Voice Onset Time + Voice Quality - PowerPoint PPT Presentation

voice onset time voice quality n.
Download
Skip this Video
Loading SlideShow in 5 Seconds..
Voice Onset Time + Voice Quality PowerPoint Presentation
Download Presentation
Voice Onset Time + Voice Quality

play fullscreen
1 / 28
Voice Onset Time + Voice Quality
427 Views
Download Presentation
Download Presentation

Voice Onset Time + Voice Quality

- - - - - - - - - - - - - - - - - - - - - - - - - - - E N D - - - - - - - - - - - - - - - - - - - - - - - - - - -
Presentation Transcript

  1. Voice Onset Time+ Voice Quality November 28, 2011

  2. The Future • Production Exercise #3 is due. • This week: the basics of obstruent acoustics • On Wednesday: cues for place of articulation. • On Friday: more spectrogram matching. • Next week: sonorant acoustics • approximants and nasals • Production Exercise #4 for Wednesday the 7th.

  3. Review: Stops and Voicing • Stops • Three stages: close, maintain, release • Pressure build-up behind closure • “Release Burst” • Voicing • Vocal folds are lightly brought together (adducted) • Sub-glottal pressure higher than supra-glottal pressure • Airflow through glottis causes cycle of vocal fold opening and closing • Voiceless: k > t > p Voiced: b > d > g

  4. It’s not that simple • The voicing of stops is difficult, so the contrast between voiced and voiceless stops often takes a different form • Making use of a different property: aspiration • An aspirated stop has the following timing: • Stop closure is made • Airflow builds up pressure behind closure • Closure is released (with a “burst”) • Air flows unimpeded through glottis (“aspiration”) • Vocal folds close; voicing begins

  5. An Aspirated Stop: [phœt] aspiration release burst [t] release burst voicing (vowel) [t] closure

  6. An Unaspirated Stop: [pœt] voicing (vowel) release burst

  7. A Voiced Stop: [byt] release burst voicing (closure) voicing (vowel)

  8. Voice Onset Time • Voice Onset Time (VOT) is defined as the length of time between the release of a stop closure and the onset of voicing. • For aspirated stops--voicing begins after the release, so: • VOT  50 - 150 milliseconds • For unaspirated stops--voicing begins at the release, so: • VOT  0 - 20 milliseconds • For voiced stops--voicing begins before the release, so: • VOT < 0 milliseconds • (VOT can be negative)

  9. Thai Stops • In stressed onset position, English distinguishes between: • unaspirated and aspirated stops. • Languages like French, Dutch and Spanish distinguish between: • voiced and voiceless unaspirated stops. • Thai splits up the VOT continuum into three parts: • voiced, voiceless unaspirated, voiceless aspirated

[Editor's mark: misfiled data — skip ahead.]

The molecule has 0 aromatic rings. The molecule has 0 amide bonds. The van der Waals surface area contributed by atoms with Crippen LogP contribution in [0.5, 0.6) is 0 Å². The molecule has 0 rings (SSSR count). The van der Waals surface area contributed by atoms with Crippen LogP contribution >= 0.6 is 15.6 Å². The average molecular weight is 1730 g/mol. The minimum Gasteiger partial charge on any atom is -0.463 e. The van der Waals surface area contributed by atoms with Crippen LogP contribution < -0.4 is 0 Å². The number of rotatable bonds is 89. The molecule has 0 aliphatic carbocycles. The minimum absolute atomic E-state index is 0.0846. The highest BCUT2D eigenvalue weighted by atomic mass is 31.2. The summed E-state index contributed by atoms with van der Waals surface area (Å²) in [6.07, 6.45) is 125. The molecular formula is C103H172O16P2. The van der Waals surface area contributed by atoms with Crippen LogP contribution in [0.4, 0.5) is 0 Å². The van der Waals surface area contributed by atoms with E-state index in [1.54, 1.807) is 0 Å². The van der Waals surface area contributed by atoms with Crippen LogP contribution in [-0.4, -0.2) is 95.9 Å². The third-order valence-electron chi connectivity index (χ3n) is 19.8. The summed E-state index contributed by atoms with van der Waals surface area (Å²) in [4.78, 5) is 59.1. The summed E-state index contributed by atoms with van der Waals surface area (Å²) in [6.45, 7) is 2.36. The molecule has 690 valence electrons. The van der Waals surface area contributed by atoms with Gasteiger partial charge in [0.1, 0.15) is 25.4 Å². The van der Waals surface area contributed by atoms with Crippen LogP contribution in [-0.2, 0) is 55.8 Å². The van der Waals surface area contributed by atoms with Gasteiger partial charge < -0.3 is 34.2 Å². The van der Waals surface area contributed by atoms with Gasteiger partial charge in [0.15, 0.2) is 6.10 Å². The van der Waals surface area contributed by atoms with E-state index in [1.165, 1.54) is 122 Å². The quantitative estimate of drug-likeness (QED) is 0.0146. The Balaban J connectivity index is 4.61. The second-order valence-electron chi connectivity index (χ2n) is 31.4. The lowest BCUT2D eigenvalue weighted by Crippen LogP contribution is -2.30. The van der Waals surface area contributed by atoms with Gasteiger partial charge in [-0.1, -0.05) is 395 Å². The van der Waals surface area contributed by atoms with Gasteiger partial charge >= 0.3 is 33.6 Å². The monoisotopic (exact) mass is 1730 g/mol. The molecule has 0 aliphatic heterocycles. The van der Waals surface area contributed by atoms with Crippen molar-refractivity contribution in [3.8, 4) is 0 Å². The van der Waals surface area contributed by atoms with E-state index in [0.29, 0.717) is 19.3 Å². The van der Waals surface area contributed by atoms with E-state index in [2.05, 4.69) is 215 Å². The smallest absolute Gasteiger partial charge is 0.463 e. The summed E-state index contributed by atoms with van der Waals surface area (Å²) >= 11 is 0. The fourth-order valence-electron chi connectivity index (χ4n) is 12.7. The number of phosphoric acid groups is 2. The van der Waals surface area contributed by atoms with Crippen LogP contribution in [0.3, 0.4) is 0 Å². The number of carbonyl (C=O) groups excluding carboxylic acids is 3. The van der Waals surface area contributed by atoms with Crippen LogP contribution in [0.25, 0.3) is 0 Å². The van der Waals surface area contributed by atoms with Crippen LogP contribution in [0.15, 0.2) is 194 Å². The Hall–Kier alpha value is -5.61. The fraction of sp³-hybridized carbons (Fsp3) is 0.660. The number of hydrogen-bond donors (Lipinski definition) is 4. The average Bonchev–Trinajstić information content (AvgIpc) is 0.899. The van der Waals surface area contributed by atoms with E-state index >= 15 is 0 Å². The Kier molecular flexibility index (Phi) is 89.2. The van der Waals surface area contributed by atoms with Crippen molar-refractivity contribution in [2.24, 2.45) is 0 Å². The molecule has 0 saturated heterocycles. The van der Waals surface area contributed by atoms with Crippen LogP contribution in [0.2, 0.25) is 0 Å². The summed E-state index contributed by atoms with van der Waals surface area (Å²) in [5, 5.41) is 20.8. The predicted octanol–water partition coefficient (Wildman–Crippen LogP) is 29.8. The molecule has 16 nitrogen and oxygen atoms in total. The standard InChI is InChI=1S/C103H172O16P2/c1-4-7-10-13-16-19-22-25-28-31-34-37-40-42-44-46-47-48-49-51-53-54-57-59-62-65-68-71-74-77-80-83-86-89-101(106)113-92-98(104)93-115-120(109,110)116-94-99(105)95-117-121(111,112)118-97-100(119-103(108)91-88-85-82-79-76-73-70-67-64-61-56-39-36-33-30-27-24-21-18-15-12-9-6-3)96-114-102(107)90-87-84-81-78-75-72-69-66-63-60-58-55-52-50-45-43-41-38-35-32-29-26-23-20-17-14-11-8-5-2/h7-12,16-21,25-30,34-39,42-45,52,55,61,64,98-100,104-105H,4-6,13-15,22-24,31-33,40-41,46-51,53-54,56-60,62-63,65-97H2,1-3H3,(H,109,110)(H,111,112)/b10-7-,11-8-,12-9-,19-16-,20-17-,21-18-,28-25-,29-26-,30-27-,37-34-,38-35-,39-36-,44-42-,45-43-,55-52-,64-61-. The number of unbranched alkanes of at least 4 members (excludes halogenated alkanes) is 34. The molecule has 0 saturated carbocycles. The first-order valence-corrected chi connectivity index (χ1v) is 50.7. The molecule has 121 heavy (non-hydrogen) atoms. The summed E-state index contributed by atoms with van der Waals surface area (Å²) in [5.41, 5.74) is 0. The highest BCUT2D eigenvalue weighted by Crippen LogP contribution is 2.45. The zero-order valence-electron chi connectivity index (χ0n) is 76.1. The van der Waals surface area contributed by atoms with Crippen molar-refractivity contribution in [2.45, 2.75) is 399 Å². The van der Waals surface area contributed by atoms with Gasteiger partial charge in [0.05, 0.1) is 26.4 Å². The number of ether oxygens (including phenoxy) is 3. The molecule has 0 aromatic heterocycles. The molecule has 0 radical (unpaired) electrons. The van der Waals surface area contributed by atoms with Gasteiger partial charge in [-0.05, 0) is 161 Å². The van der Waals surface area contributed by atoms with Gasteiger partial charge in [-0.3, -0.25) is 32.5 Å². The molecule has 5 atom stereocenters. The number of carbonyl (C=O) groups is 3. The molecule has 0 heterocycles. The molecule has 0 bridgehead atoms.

10. Thai Stops

  11. [ba] [pa]

  12. English Stop Contrasts • In onset position: • /p/ is voiceless aspirated • /b/ is voiceless unaspirated • In medial position (between voiced segments): • /p/ is voiceless unaspirated • /b/ is voiced • After /s/, in the same syllable: • only voiceless unaspirated stops (no contrast)

  13. Beak, Peak, Speak

  14. Rabid vs. Rapid

  15. English Stop Contrasts 4. In syllable-final position: • vowels preceding /p/ are short • vowels preceding /b/ are longer • /p/ closure tends to be longer than /b/ closure • Moral of the story: • Phonological voiced vs. voiceless contrast in English is abstract • It may exhibit different phonetic manifestations • Phonemes vs. Allophones

  16. Complication #1 • Fricatives and affricates may also be aspirated • In these cases, VOT must be calculated beginning from the offset of sibilance.

  17. Tree vs. Chree • Check ‘em out in Praat

  18. Syllable-Final • Syllable-final obstruents may also be distinguished by aspiration. Examples from Armenian • In this case, voicing does not necessarily resume after aspiration

  19. Syllable-Final Spectrograms release burst aspiration

  20. Practical Point: Pop Filters • When recording speech digitally, the airflow of aspiration can cause “pops” to appear in the recording. • A result of clipping the waveform • If you have some extra cash, this problem can be solved by placing a pop filter in front of the microphone. • Otherwise, make sure the microphone is not directly in front of the speaker’s lips.

  21. Voice Quality • Note that there are three primary types of vocal fold vibration: • modal • vocal folds lightly adducted; flow of air causes periodic opening and closing of folds (“trilling”) • breathy • vocal folds slightly apart; flow of air makes folds “wave” in the wind • creaky • vocal folds tensely adducted; low airflow causes irregular, low frequency voicing

  22. breathy [] creaky []

  23. Modal to Creaky [ ]

  24. Voice Quality Movies Source: http://www.ling.mq.edu.au/speech/physiology/movies/fibrescope/index.html

  25. Contrasts • Gujarati contrasts breathy voiced vowels with modal voiced vowels: • Jalapa Mazatec has a three-way contrast between modal, breathy and creaky voiced vowels:

  26. Voiced Aspirated • Some languages distinguish between (breathy) voiced aspirated and voiceless aspirated stops and affricates. • Check out Hindi:

  27. [phal]